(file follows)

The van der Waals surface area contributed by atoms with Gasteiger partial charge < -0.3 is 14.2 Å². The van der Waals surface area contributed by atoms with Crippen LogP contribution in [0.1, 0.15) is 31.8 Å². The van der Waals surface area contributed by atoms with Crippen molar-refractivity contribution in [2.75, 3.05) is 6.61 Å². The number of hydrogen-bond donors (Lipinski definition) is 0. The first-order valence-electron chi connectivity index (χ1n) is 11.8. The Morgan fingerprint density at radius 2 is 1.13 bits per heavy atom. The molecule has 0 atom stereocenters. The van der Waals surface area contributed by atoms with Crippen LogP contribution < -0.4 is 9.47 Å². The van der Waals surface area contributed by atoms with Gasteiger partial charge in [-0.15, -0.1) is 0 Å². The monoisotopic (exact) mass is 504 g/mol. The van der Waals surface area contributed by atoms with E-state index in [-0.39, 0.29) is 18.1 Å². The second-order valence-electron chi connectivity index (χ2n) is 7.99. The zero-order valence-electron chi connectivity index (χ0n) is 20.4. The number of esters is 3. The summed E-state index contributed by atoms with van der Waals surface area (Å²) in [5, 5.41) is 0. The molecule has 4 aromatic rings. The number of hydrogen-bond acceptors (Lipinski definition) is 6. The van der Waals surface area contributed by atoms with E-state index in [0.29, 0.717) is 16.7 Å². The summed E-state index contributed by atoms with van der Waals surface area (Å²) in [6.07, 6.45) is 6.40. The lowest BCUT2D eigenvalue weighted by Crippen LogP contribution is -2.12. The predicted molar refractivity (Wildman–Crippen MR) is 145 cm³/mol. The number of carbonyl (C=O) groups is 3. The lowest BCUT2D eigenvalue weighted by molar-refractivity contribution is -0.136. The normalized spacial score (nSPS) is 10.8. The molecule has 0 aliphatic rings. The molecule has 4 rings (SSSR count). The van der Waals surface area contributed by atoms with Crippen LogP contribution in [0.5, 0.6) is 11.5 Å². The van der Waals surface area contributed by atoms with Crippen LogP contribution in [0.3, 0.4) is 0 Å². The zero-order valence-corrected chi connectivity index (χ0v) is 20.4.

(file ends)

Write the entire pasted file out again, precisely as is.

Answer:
The van der Waals surface area contributed by atoms with Gasteiger partial charge < -0.3 is 14.2 Å². The van der Waals surface area contributed by atoms with Crippen LogP contribution in [0.1, 0.15) is 31.8 Å². The van der Waals surface area contributed by atoms with Crippen molar-refractivity contribution in [2.75, 3.05) is 6.61 Å². The number of hydrogen-bond donors (Lipinski definition) is 0. The first-order valence-electron chi connectivity index (χ1n) is 11.8. The Morgan fingerprint density at radius 2 is 1.13 bits per heavy atom. The molecule has 0 atom stereocenters. The van der Waals surface area contributed by atoms with Crippen LogP contribution < -0.4 is 9.47 Å². The van der Waals surface area contributed by atoms with Gasteiger partial charge in [-0.15, -0.1) is 0 Å². The monoisotopic (exact) mass is 504 g/mol. The van der Waals surface area contributed by atoms with E-state index in [-0.39, 0.29) is 18.1 Å². The second-order valence-electron chi connectivity index (χ2n) is 7.99. The zero-order valence-electron chi connectivity index (χ0n) is 20.4. The number of esters is 3. The summed E-state index contributed by atoms with van der Waals surface area (Å²) in [5, 5.41) is 0. The molecule has 4 aromatic rings. The number of hydrogen-bond acceptors (Lipinski definition) is 6. The van der Waals surface area contributed by atoms with E-state index in [0.29, 0.717) is 16.7 Å². The summed E-state index contributed by atoms with van der Waals surface area (Å²) in [6.07, 6.45) is 6.40. The lowest BCUT2D eigenvalue weighted by Crippen LogP contribution is -2.12. The predicted molar refractivity (Wildman–Crippen MR) is 145 cm³/mol. The number of carbonyl (C=O) groups is 3. The lowest BCUT2D eigenvalue weighted by molar-refractivity contribution is -0.136. The normalized spacial score (nSPS) is 10.8. The molecule has 0 aliphatic rings. The molecule has 4 rings (SSSR count). The van der Waals surface area contributed by atoms with Crippen LogP contribution in [0.5, 0.6) is 11.5 Å². The van der Waals surface area contributed by atoms with Crippen LogP contribution in [0.3, 0.4) is 0 Å². The zero-order valence-corrected chi connectivity index (χ0v) is 20.4.